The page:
1 Corinthians 9:4
9:1-14 It is not new for a minister to meet with unkind returns for good-will to a people, and diligent and successful services among them. To the cavils of some, the apostle answers, so as to set forth himself as an example of self-denial, for the good of others. He had a right to marry as well as other apostles, and to claim what was needful for his wife, and his children if he had any, from the churches, without labouring with his own hands to get it. Those who seek to do our souls good, should have food provided for them. But he renounced his right, rather than hinder his success by claiming it. It is the people's duty to maintain their minister. He may wave his right, as Paul did; but those transgress a precept of Christ, who deny or withhold due support.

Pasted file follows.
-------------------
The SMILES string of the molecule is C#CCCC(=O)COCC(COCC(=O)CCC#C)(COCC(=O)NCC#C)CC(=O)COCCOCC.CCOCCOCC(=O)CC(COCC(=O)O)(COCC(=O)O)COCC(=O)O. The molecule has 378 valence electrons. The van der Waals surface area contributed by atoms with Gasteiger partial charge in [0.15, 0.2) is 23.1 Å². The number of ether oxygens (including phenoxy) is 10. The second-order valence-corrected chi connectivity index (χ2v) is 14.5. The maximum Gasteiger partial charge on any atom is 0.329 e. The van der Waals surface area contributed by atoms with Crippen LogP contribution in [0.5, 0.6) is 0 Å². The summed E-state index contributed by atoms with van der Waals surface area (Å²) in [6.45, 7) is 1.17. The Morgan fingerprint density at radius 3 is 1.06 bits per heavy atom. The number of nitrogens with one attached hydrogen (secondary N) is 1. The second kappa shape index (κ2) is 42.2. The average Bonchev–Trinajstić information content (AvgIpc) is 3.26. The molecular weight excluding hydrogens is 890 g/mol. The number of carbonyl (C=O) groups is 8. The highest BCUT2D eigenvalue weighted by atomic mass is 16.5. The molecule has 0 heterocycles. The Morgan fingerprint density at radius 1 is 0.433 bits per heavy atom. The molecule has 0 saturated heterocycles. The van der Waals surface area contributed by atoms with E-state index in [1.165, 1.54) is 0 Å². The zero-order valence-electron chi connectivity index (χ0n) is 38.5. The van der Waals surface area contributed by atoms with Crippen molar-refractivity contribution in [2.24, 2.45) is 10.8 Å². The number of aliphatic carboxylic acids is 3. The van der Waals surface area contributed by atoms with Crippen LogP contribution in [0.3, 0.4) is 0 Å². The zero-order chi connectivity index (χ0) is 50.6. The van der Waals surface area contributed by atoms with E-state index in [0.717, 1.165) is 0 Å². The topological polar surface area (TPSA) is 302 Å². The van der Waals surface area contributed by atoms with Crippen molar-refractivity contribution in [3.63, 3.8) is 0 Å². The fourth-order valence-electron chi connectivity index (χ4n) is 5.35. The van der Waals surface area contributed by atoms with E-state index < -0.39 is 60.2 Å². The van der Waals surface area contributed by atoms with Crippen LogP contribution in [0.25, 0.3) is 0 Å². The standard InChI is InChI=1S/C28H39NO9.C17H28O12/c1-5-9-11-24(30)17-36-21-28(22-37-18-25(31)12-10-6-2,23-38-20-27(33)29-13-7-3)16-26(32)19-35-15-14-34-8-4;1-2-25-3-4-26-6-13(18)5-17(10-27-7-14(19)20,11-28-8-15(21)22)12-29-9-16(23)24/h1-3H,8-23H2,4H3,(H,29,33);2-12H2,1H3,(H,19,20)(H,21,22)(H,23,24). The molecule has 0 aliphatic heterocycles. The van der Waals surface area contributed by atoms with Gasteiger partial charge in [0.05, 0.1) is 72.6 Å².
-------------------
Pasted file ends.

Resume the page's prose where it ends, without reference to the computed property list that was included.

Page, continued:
4. Have we not power—Greek, "right," or lawful power, equivalent to "liberty" claimed by the Corinthians (1Co 8:9). The "we" includes with himself his colleagues in the apostleship. The Greek interrogative expresses, "You surely won't say (will you?) that we have not the power or right," &c.

eat and drink—without laboring with our hands (1Co 9:11, 13, 14). Paul's not exercising this right was made a plea by his opponents for insinuating that he was himself conscious he was no true apostle (2Co 12:13-16).

1 Corinthians 9:3
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